It has been fascinating learning about the reasons why people visit the JMM. Comments include “relative of someone who worshipped at Lloyd St. Synagogue or B’nai Israel Synagogue,” or “Lives/used to live in the neighborhood and always wanted to visit the museum.” Mostly, however, the responses to “How did you hear about the JMM?” involve more expected sources, such as Google searches, listings and ads in local publications or information provided to tourists, and the Groupon and Living Social promotions we recently offered. Collecting this information is important for several reasons, especially in terms of helping us figure out which marketing strategies are the most effective. This data also helps inform program development as it helps us learn about what types of audiences we are already reaching and which groups require new marketing strategies.
Gathering and calculating visitor information for scheduled groups works a little differently. Generally, we have an idea of how many people to expect from because the groups’ organizers give us a headcount in advance. However, inevitably, the actual number of people who arrive on the day of the tour is somewhat different from the expected number. For that reason, we make sure to count how many are actually present on the tour and write it down in the admission log. We also distribute a brief evaluation form to teachers to fill out while they are at the museum with their school groups, so that we can collect accurate information about the group (are they a Title I school? Which school district are they from?), as well as receive immediate feedback on our own performance. All of this information is also totaled at the end of each month, along with the information about our walk-in visitors, program attendance, and outreach numbers. Gathering accurate information about our visitors and analyzing this data to discern specific trends about visitation to the JMM enables our staff to measure our success in fulfilling our mission. This information also helps us in our efforts to secure grant funding that, in turn, provides us with the necessary support to implement programs and exhibits that continue to draw in new audiences.
Tracking Success Through Our Educational Programs
Ilene Dackman-Alon, Director of Education
The JMM’s educational enrichment programs offer students and teachers the chance to participate in hands-on active discovery and experiential learning activities that they would otherwise not be exposed to in their classrooms. The Museum’s education programs align with the Maryland State’s curriculum in social studies and English language arts goals and standards for students and teachers in grades K-12. The Museum closely tracks the annual attendance of students, parents and teachers taking part in our education programs both on and off-site. Our staff compiles reports that break down the visitation by grade level and school district. These reports serve as useful tools for learning the extent to which our educational resources are utilized. We also monitor which schools schedule repeat visits from year to year, another indicator of the positive impact of our school services.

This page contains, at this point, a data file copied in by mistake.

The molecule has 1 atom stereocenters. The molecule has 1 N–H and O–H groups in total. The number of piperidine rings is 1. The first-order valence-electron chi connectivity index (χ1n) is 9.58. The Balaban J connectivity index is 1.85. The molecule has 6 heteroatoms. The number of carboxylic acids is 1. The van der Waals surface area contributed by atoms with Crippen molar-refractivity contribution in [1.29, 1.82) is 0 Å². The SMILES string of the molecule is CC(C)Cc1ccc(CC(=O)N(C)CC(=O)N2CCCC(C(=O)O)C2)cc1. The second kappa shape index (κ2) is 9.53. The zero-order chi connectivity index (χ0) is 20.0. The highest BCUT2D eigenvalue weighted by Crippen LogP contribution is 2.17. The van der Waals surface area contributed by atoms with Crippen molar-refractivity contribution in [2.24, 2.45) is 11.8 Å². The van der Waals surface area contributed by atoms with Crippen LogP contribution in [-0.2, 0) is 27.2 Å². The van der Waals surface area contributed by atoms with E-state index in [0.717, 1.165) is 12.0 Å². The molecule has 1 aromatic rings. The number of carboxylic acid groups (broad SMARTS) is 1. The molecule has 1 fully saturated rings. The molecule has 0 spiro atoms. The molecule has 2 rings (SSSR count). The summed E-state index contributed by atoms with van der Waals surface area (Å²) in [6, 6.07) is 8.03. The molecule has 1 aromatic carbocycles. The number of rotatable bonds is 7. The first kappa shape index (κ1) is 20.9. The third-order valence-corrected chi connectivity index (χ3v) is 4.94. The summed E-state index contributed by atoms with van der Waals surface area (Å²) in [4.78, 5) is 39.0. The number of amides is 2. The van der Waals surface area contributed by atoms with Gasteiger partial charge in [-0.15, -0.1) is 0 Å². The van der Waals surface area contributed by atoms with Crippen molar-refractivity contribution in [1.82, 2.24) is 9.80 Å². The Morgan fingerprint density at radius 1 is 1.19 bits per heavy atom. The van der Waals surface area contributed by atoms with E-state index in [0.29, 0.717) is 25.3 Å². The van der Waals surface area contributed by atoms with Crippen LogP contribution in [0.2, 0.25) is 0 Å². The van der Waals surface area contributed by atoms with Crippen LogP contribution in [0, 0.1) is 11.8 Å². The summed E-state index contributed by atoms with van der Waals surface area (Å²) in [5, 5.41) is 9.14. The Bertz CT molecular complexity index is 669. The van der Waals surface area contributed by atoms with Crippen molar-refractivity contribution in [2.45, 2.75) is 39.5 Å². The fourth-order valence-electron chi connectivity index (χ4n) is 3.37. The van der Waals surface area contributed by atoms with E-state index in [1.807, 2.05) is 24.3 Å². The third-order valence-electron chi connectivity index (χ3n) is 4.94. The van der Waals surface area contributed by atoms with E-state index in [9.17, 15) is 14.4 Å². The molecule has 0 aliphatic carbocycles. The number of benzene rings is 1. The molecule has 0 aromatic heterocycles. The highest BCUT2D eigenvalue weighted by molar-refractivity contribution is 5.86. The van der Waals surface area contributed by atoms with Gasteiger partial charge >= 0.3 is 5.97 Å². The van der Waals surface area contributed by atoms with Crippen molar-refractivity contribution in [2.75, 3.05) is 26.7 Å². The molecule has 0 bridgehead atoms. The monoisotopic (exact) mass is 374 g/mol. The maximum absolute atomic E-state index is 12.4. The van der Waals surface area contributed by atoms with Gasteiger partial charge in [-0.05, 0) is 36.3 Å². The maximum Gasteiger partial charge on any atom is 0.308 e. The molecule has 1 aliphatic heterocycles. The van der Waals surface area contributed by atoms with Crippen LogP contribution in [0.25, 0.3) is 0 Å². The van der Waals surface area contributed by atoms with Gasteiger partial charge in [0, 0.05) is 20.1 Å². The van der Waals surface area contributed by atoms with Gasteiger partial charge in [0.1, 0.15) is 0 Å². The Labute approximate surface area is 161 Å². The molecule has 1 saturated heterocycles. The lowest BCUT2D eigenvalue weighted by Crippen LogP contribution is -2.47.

The Museum performs evaluation based on outcome. The evaluation process is critical for Museum professionals and educators in order to evaluate the value of the Museum environment as a place of productive learning. We are specifically concerned that our school visitors gain a basic knowledge of fundamental Jewish traditions and values, a grounding in how Jewish history has evolved in the State of Maryland, and an appreciation of a minority experience within a multicultural context.
Systematic evaluation – a key component of all Museum programs, ensures that these outcomes are achieved. JMM staff solicits evaluation forms from all teachers who participate in on- and off-site programs. These evaluation forms provide critical feedback about the quality of the program, how well they align with curricular standards, and whether or not the programs meet intended objectives. The JMM staff also observes programs to evaluate their effectiveness. Programs are regularly refined based on the content of these evaluations and observations.
We are fortunate to receive grant support for many of our educational initiatives and we are committed to providing all donors with timely reports that summarize our progress on specific projects as well as evaluation data that we have gathered from surveys and meetings with teachers. We are proud to report on each year’s accomplishments as well as the lessons we have learned while implementing each initiative and how we plan on using evaluation results to improve our performance in the upcoming year.
We are pleased to report on just a few measures of success from this past year:
- We have served 600 more students and teachers through on-site school visits in comparison to a similar time period from last year (July 1-April 30).
- Our education staff has developed new educational resources and activities in connection with the exhibits, Zap, Pow Bam and The Synagogue Speaks!
- Our partnership initiative with Baltimore City schools continues to grow – we have added two new schools this year: Patterson Park Charter School and City Springs Elementary/Middle School.
- We have also developed a partnership with the Reginald F. Lewis Museum to provide joint field trip opportunities for visiting school groups.
We look forward to continue our efforts at tracking and reporting on future success of our educational programs.